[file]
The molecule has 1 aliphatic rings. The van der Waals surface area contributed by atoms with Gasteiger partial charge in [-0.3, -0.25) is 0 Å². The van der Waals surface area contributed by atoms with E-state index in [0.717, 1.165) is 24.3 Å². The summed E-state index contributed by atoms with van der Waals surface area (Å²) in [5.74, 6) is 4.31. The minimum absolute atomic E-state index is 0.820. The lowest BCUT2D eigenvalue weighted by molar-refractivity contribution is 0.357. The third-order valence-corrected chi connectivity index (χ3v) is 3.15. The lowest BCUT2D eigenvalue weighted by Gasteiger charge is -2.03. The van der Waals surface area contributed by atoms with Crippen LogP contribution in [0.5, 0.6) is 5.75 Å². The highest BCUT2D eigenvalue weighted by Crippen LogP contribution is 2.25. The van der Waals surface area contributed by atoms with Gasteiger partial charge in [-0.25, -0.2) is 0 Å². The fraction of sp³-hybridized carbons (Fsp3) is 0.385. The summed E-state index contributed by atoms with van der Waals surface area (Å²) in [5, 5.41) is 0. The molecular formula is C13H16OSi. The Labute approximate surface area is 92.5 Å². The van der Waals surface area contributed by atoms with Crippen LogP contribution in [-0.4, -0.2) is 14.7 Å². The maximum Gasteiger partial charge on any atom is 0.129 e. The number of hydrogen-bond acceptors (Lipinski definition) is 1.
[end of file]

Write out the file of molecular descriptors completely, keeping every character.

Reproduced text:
The molecule has 1 aliphatic rings. The van der Waals surface area contributed by atoms with Gasteiger partial charge in [-0.3, -0.25) is 0 Å². The van der Waals surface area contributed by atoms with E-state index in [0.717, 1.165) is 24.3 Å². The summed E-state index contributed by atoms with van der Waals surface area (Å²) in [5.74, 6) is 4.31. The minimum absolute atomic E-state index is 0.820. The lowest BCUT2D eigenvalue weighted by molar-refractivity contribution is 0.357. The third-order valence-corrected chi connectivity index (χ3v) is 3.15. The lowest BCUT2D eigenvalue weighted by Gasteiger charge is -2.03. The van der Waals surface area contributed by atoms with Crippen LogP contribution in [0.5, 0.6) is 5.75 Å². The highest BCUT2D eigenvalue weighted by Crippen LogP contribution is 2.25. The van der Waals surface area contributed by atoms with Gasteiger partial charge in [-0.25, -0.2) is 0 Å². The fraction of sp³-hybridized carbons (Fsp3) is 0.385. The summed E-state index contributed by atoms with van der Waals surface area (Å²) in [5, 5.41) is 0. The molecular formula is C13H16OSi. The Labute approximate surface area is 92.5 Å². The van der Waals surface area contributed by atoms with Crippen LogP contribution in [-0.4, -0.2) is 14.7 Å². The maximum Gasteiger partial charge on any atom is 0.129 e. The number of hydrogen-bond acceptors (Lipinski definition) is 1.